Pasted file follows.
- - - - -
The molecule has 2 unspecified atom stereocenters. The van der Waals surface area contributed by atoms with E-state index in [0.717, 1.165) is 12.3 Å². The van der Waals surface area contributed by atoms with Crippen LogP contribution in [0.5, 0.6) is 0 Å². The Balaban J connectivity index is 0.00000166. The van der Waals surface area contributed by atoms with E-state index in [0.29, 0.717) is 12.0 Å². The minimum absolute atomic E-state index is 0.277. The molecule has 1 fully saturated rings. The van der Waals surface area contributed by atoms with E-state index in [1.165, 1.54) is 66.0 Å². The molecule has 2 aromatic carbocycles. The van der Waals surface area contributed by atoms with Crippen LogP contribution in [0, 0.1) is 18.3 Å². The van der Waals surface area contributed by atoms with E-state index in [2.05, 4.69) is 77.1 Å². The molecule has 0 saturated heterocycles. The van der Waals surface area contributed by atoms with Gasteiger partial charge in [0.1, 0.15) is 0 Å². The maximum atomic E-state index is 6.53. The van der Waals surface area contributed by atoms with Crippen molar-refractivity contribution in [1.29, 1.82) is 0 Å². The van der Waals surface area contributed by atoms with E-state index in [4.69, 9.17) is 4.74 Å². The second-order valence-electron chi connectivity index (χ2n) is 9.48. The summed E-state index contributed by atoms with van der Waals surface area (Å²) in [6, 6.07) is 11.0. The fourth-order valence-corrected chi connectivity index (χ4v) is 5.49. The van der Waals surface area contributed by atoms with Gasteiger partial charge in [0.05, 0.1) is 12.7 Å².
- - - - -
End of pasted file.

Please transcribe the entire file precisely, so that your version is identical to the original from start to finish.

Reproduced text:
The molecule has 2 unspecified atom stereocenters. The van der Waals surface area contributed by atoms with E-state index in [0.717, 1.165) is 12.3 Å². The van der Waals surface area contributed by atoms with Crippen LogP contribution in [0.5, 0.6) is 0 Å². The Balaban J connectivity index is 0.00000166. The van der Waals surface area contributed by atoms with E-state index in [0.29, 0.717) is 12.0 Å². The minimum absolute atomic E-state index is 0.277. The molecule has 1 fully saturated rings. The van der Waals surface area contributed by atoms with E-state index in [1.165, 1.54) is 66.0 Å². The molecule has 2 aromatic carbocycles. The van der Waals surface area contributed by atoms with Crippen LogP contribution in [0, 0.1) is 18.3 Å². The van der Waals surface area contributed by atoms with E-state index in [2.05, 4.69) is 77.1 Å². The molecule has 0 saturated heterocycles. The van der Waals surface area contributed by atoms with Gasteiger partial charge in [0.1, 0.15) is 0 Å². The maximum atomic E-state index is 6.53. The van der Waals surface area contributed by atoms with Crippen molar-refractivity contribution in [1.29, 1.82) is 0 Å². The van der Waals surface area contributed by atoms with E-state index in [4.69, 9.17) is 4.74 Å². The second-order valence-electron chi connectivity index (χ2n) is 9.48. The summed E-state index contributed by atoms with van der Waals surface area (Å²) in [6, 6.07) is 11.0. The fourth-order valence-corrected chi connectivity index (χ4v) is 5.49. The van der Waals surface area contributed by atoms with Gasteiger partial charge in [0.05, 0.1) is 12.7 Å².